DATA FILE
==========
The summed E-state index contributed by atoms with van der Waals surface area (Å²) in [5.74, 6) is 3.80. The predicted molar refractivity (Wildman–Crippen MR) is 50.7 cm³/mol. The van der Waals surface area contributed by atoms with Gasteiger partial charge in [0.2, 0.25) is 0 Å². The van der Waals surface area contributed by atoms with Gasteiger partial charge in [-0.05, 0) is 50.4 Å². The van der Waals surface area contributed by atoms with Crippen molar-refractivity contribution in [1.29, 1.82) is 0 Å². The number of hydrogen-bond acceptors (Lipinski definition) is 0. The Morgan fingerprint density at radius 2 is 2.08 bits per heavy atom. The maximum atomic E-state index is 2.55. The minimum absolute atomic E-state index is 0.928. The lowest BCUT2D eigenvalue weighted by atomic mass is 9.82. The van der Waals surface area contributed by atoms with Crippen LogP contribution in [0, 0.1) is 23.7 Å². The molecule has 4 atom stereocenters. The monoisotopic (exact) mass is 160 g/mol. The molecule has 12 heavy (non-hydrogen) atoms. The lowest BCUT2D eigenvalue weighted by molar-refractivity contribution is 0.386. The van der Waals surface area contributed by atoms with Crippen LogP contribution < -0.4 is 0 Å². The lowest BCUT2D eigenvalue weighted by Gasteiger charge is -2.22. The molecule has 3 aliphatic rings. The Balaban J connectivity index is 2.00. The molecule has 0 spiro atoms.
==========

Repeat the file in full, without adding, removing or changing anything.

The summed E-state index contributed by atoms with van der Waals surface area (Å²) in [5.74, 6) is 3.80. The predicted molar refractivity (Wildman–Crippen MR) is 50.7 cm³/mol. The van der Waals surface area contributed by atoms with Gasteiger partial charge in [0.2, 0.25) is 0 Å². The van der Waals surface area contributed by atoms with Gasteiger partial charge in [-0.05, 0) is 50.4 Å². The van der Waals surface area contributed by atoms with Crippen molar-refractivity contribution in [1.29, 1.82) is 0 Å². The number of hydrogen-bond acceptors (Lipinski definition) is 0. The Morgan fingerprint density at radius 2 is 2.08 bits per heavy atom. The maximum atomic E-state index is 2.55. The minimum absolute atomic E-state index is 0.928. The lowest BCUT2D eigenvalue weighted by atomic mass is 9.82. The van der Waals surface area contributed by atoms with Crippen LogP contribution in [0, 0.1) is 23.7 Å². The molecule has 4 atom stereocenters. The monoisotopic (exact) mass is 160 g/mol. The molecule has 12 heavy (non-hydrogen) atoms. The lowest BCUT2D eigenvalue weighted by molar-refractivity contribution is 0.386. The van der Waals surface area contributed by atoms with Crippen LogP contribution < -0.4 is 0 Å². The lowest BCUT2D eigenvalue weighted by Gasteiger charge is -2.22. The molecule has 3 aliphatic rings. The Balaban J connectivity index is 2.00. The molecule has 0 spiro atoms.